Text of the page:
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Some basic VM call documentation

Secondary cache

The secondary block cache is a mechanism to utilize all available system memory as a disk cache. This functionality has to be in VM because it must be able to free the cache blocks if memory is needed for anything else, without blocking on it. I.e. it cannot rely on any other process to first free memory.

It is intended to be used by filesystem processes to store blocks it evicts from its own cache, hence the name 'secondary cache' and the use of the word 'block' and most of the time.

Logical Interface

Blocks are identified by a (dev, dev_off) pair. This pair uniquely identifies a cache block in VM. These numbers have meaning to VM too: dev is the full device number (i.e. major together with minor) of the device it resides on, and dev_off is the offset from the minor device.

Furthermore each block has an inode and an inode offset associated with it. If the block is a file data block, this inode number must be a number uniquely identifying this file. Otherwise the inode number must be VMC_NO_INODE and the inode offset is irrelevant. The inode metadata is informational, they needn't be unique in the VM cache.

Logically there are three operations:

  1. Set a block. The caller passes the virtual address of the block, its length, and its identification to VM. VM will keep that block and the metadata in its cache. This is the way to indicate a new cache block to VM, for possible later retrieval. The (dev, dev_off) pair is required and is unique; a possible existing block with that ID will be removed from the cache.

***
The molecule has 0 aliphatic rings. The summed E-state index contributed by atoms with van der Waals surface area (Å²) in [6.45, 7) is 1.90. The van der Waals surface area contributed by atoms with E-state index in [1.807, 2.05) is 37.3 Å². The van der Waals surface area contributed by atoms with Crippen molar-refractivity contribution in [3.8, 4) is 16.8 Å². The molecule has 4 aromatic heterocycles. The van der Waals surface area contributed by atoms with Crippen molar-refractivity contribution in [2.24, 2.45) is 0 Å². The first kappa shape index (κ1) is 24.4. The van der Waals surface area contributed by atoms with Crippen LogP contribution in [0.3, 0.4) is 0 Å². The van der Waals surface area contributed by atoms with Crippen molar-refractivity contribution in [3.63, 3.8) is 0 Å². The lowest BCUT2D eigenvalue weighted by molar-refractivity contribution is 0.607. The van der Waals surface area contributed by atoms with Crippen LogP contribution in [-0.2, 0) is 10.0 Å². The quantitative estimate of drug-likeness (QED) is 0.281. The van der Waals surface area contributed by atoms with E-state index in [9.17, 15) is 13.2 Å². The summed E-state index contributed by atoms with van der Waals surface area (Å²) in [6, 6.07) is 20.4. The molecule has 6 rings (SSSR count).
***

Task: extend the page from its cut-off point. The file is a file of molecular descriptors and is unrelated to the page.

2. Map a block. The caller passes the (dev, dev_off) pair to VM, together with further metadata. If the block exists, VM maps the cache block in and returns the address to the caller. VM updates its notion of the inode and inode offset of the block.
  3. Clear blocks. The caller passes a dev device identifier to VM, and VM removes all blocks associated with that device from its cache.

C Interface

There are three calls, vm_set_cacheblock, vm_map_cacheblock, and vm_clear_cache.

int vm_set_cacheblock(void *block, u32_t dev, u64_t dev_offset,
u64_t ino, u64_t ino_offset, u32_t *flags, int blocksize);

This call indicates a new block to VM. If the block is not inode data, ino must be VMC_NO_INODE. flags points to a 32-bit flags field that is a mask of VMMC_* values. This is currently unused but it is to be expected that in the future, VM will evict blocks not marked by VMMC_BLOCK_LOCKED or VMMC_DIRTY, so callers must set these when in use or dirty, respectively.

The caller has allocated memory for block and filled it with the correct data already.

The call returns OK or an error code.

void *vm_map_cacheblock(u32_t dev, u64_t dev_offset,
        u64_t ino, u64_t ino_offset, u32_t *flags, int blocksize);

This call requests the block identified by the device number and offset to be mapped in. It returns an address on success or MAP_FAILED on failure (e.g. block not found). VM updates its notion of the inode metadata with the parameters if the block was already in the cache.

int vm_clear_cache(u32_t dev);

This call requests that VM forget all blocks associated with the given device. This call should be used (directly or indirectly) by file systems when 1) they get a REQ_FLUSH request from VFS, and 2) when they successfully unmount. This ensures that no stale blocks remain in VM, which could cause corruption upon recall later.

releases/3.2.1/developersguide/vmcalls.txt · Last modified: 2014/11/11 14:52 (external edit)